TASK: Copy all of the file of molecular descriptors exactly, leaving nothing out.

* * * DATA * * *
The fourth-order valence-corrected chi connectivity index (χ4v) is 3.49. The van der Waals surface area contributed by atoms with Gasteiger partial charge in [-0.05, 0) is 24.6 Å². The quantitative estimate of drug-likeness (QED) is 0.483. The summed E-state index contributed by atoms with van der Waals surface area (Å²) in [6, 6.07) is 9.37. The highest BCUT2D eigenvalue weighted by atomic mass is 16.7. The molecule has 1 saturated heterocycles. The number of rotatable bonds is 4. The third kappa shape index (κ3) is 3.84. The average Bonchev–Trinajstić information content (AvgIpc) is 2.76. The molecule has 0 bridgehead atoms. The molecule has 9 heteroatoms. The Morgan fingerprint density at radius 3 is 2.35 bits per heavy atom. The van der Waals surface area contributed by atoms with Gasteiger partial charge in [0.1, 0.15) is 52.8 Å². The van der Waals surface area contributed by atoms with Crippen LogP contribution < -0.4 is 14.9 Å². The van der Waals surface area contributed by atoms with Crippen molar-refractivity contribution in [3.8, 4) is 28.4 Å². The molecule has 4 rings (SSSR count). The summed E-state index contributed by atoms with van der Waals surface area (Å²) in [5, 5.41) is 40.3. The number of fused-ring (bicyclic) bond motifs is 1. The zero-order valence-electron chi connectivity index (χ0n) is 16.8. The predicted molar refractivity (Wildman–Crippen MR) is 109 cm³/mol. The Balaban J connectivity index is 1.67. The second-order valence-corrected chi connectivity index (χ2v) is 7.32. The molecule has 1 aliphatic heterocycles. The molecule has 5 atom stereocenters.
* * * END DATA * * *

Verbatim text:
The fourth-order valence-corrected chi connectivity index (χ4v) is 3.49. The van der Waals surface area contributed by atoms with Gasteiger partial charge in [-0.05, 0) is 24.6 Å². The quantitative estimate of drug-likeness (QED) is 0.483. The summed E-state index contributed by atoms with van der Waals surface area (Å²) in [6, 6.07) is 9.37. The highest BCUT2D eigenvalue weighted by atomic mass is 16.7. The molecule has 1 saturated heterocycles. The number of rotatable bonds is 4. The third kappa shape index (κ3) is 3.84. The average Bonchev–Trinajstić information content (AvgIpc) is 2.76. The molecule has 0 bridgehead atoms. The molecule has 9 heteroatoms. The Morgan fingerprint density at radius 3 is 2.35 bits per heavy atom. The van der Waals surface area contributed by atoms with Gasteiger partial charge in [0.1, 0.15) is 52.8 Å². The van der Waals surface area contributed by atoms with Crippen LogP contribution < -0.4 is 14.9 Å². The van der Waals surface area contributed by atoms with Crippen molar-refractivity contribution in [3.8, 4) is 28.4 Å². The molecule has 4 rings (SSSR count). The summed E-state index contributed by atoms with van der Waals surface area (Å²) in [5, 5.41) is 40.3. The number of fused-ring (bicyclic) bond motifs is 1. The zero-order valence-electron chi connectivity index (χ0n) is 16.8. The predicted molar refractivity (Wildman–Crippen MR) is 109 cm³/mol. The Balaban J connectivity index is 1.67. The second-order valence-corrected chi connectivity index (χ2v) is 7.32. The molecule has 1 aliphatic heterocycles. The molecule has 5 atom stereocenters.